Classification: How to Make Your Own Dichotomous Key

Classification is important in understanding the natural world. All of the information known about living species is used to organize them into a sort of family tree, which helps us to see the similarities and differences that exist in the living things all around us. A dichotomous key is a guide for classification and identification, somewhat like a map through a classification system that was developed previously. Dichotomous comes from the Greek root dich-, meaning "two" and temnein, meaning "to cut". By asking a series of questions to which there are only two possible answers with respect to the object to be identified, the key leads users toward the proper identification. Many parts of the natural world that have been classified, categorized and grouped can be identified using a dichotomous key. Dichotomous keys can be developed to identify anything in any sort of classification. Let’s develop our own dichotomous key to better understand them.



Collection of various seeds and leaves -OR- Variety of buttons


What To Do

Beginning with the collection in the center of the working area, instruct the students to decide upon a way to divide the collection into two groups, A and B. One characteristic must be defined and used to decide which pieces are placed in which group. For example, a collection of buttons might be divided into groups of buttons with four holes and buttons that have some number of holes other than four. Record what factor was used to make the division and note which members of the original collection belonged to each resulting group. After the collection has been divided into two groups, divide the first group (A) into two more groups, based on one criterion (C and D). For example, if group A contains four-holed buttons, group C might contain four-holed buttons made of metal and group D would have four-holed buttons made from material other than metal. Divide group B into two more groups (E and F) based on one decisive factor.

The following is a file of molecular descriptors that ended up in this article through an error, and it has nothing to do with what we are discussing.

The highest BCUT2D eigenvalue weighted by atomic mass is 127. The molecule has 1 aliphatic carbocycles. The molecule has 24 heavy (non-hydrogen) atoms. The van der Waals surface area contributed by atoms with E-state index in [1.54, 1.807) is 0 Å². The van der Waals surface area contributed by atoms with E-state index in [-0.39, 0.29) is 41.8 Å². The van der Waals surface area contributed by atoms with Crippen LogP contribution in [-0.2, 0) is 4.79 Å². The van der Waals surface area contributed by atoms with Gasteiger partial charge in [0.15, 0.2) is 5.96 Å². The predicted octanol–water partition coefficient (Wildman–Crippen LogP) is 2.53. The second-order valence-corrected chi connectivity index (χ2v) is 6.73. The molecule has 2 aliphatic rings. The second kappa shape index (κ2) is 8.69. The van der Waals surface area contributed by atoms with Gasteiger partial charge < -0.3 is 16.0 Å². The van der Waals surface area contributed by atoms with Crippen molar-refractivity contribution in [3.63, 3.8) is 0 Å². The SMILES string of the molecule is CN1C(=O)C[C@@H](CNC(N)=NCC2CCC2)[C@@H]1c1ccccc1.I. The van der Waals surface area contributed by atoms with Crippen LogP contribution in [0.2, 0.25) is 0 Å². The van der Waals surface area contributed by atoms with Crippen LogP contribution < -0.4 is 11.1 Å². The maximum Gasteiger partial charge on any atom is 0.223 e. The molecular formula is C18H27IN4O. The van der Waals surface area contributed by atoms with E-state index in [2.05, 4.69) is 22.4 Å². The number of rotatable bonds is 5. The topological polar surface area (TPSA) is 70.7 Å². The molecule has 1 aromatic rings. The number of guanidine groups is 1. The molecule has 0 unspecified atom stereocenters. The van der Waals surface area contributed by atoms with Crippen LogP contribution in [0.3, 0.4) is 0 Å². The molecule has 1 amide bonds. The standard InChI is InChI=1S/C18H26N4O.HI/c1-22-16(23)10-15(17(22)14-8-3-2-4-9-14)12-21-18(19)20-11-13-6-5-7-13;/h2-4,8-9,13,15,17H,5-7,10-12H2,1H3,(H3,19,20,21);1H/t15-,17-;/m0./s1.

Record data on the new groupings and dividing criteria. Continue to divide the groups until each item is by itself, then name each of the individual objects. Keep careful records. Looking at your records and the divisions you made, create a dichotomous key that would lead someone else to make the same distinctions you did. Begin by recalling the first factor you used to divide into two groups. If your two groups depended upon a button having four holes or some other number of holes, then the first question in your dichotomous key would have to ask the user to make that same distinction. For example, Does your button have four holes? If so, continue to step 2. If not, skip to step 5. When your key is complete ask a classmate to use it to classify and identify the same collection of items. Does your key lead others to the same identifications you made? 



1. Is it possible to create more than one dichotomous key for classifying and identifying the same group of objects?

2. When two people use the same dichotomous key to identify the same object, is it possible (should it be possible) for them to have different final answers?

3. Why are classification and identification important?



Classification is a specific way of organizing information so that it can be more useful. There are as many as 100 million species of living things on earth today. Classification of these living things helps us see similarities and differences among the living world. Scientists have classified many millions of living species based on their physical characteristics and they have given a unique name to each unique species. The scientists who classify living things record their classifications so that later, others who encounter a certain species will be able to identify it in the same way. Making sure that two scientists are referring to the same thing when using a certain name is important for clear communication. Dichotomous keys help guide scientists toward identification so classifications can be shared and used mutually. Dichotomous keys ask a series of questions about the object to be identified; each question has only two possible answers, and the answer in reference to the certain object will lead the user in one of the two possible directions laid out by the answer.



Leonard, Joan. Green House Director, Department of Plant Biology, The Ohio State University.

© S. Olesik, WOW Project, Ohio State University, 2003.